L'Obligation De Renvoi Préjudiciel En Irlande : Raisonnement Sur Hypothèses En L'Absence De Dispositif National De Sanction
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|Title:||L'Obligation De Renvoi Préjudiciel En Irlande : Raisonnement Sur Hypothèses En L'Absence De Dispositif National De Sanction||Authors:||Paris, Marie-Luce||Permanent link:||http://hdl.handle.net/10197/6063||Date:||Apr-2014||Abstract:||One of the most recently debated issues about the preliminary ruling procedure is about State liability for breaches of EU law by the judiciary. Stemming from the implications of three sets of cases by the Court of Justice of the European Union, namely Köbler, Kühne and Kempter, Lucchini and Fallimento Olimpiclub, the issue calls for a reflection on the possibility to sanction at national level a judicial decision not to refer. The issue is of particular relevance since the European Court of Human Rights has ruled that an arbitrary decision not to refer a question for a preliminary ruling theoretically could infringe the right to a fair trial. The work by Laurent Coutron, L’Obligation De Renvoi Préjudiciel: Une Obligation Sanctionnée ?, offers detailed analyses on this issue in nineteen EU Member States, including Ireland. Some legal systems such as Germany regard the preliminary ruling procedure as a right for individuals who are entitled to an appropriate remedy when this right has been infringed by failure to refer by a supreme court which has the obligation to do so. Other countries have started to hint in this direction, for example the French Court of Cassation which has recently decided that the refusal to refer could be regarded as a ‘denial of justice’ leading to possible State liability proceedings. The report on Ireland is divided in three parts. A first part gives an overview of the practice of preliminary procedure by Irish courts with updated figures and trends. A second part presents preliminary observations about the domestic courts subject to the obligation to refer. The third part analyses the mechanisms aimed at 'sanctioning' the failure to refer by courts against which there is no remedy. While such mechanisms are absent in Irish law, the chapter puts forward two potential options, namely the possibility of judicial review and State liability for a decision not to refer by the Supreme Court, the High Court and instances involving lower courts against which there is no further remedy.||Type of material:||Book Chapter||Publisher:||Bruylant||Keywords:||European Union law; Court of Justice of the European Union; Preliminary ruling; Obligation to refer||Language:||fr||Status of Item:||Peer reviewed||Is part of:||Coutron, L. (ed.). L'Obligation De Renvoi Préjudiciel: Une Obligation Sanctionnée?|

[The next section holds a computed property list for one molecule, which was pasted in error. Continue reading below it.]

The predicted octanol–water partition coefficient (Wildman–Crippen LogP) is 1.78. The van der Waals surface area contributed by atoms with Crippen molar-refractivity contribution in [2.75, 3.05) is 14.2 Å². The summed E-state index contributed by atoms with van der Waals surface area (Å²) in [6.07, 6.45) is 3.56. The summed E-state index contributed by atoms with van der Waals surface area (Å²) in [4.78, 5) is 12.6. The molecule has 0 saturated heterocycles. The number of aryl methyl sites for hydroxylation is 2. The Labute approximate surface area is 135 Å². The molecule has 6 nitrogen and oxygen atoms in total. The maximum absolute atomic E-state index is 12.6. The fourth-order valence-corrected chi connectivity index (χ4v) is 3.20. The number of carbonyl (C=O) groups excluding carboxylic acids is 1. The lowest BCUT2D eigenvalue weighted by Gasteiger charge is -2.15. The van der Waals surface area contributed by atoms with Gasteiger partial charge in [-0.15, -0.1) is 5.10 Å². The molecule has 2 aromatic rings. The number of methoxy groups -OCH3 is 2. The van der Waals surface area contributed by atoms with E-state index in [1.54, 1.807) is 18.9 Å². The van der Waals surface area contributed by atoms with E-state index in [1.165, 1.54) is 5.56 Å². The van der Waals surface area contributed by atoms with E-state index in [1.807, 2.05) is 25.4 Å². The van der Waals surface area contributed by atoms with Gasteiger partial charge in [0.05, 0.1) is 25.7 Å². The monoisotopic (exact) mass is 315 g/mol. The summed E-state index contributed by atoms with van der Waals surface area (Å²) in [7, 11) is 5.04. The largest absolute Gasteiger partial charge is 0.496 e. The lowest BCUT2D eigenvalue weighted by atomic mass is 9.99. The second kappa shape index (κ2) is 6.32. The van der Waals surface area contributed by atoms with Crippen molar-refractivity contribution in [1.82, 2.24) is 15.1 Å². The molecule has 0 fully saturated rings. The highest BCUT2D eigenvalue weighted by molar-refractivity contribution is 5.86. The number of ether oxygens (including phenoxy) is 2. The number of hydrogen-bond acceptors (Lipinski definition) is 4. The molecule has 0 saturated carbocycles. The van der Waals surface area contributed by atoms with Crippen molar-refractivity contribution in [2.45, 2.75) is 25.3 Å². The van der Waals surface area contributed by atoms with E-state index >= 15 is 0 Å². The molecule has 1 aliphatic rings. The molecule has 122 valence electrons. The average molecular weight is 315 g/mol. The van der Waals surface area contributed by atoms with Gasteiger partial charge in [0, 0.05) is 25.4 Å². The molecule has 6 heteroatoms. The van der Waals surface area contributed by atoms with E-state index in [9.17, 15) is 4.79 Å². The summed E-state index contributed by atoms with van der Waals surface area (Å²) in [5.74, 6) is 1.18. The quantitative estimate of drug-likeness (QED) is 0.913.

|Appears in Collections:||Law Research Collection|
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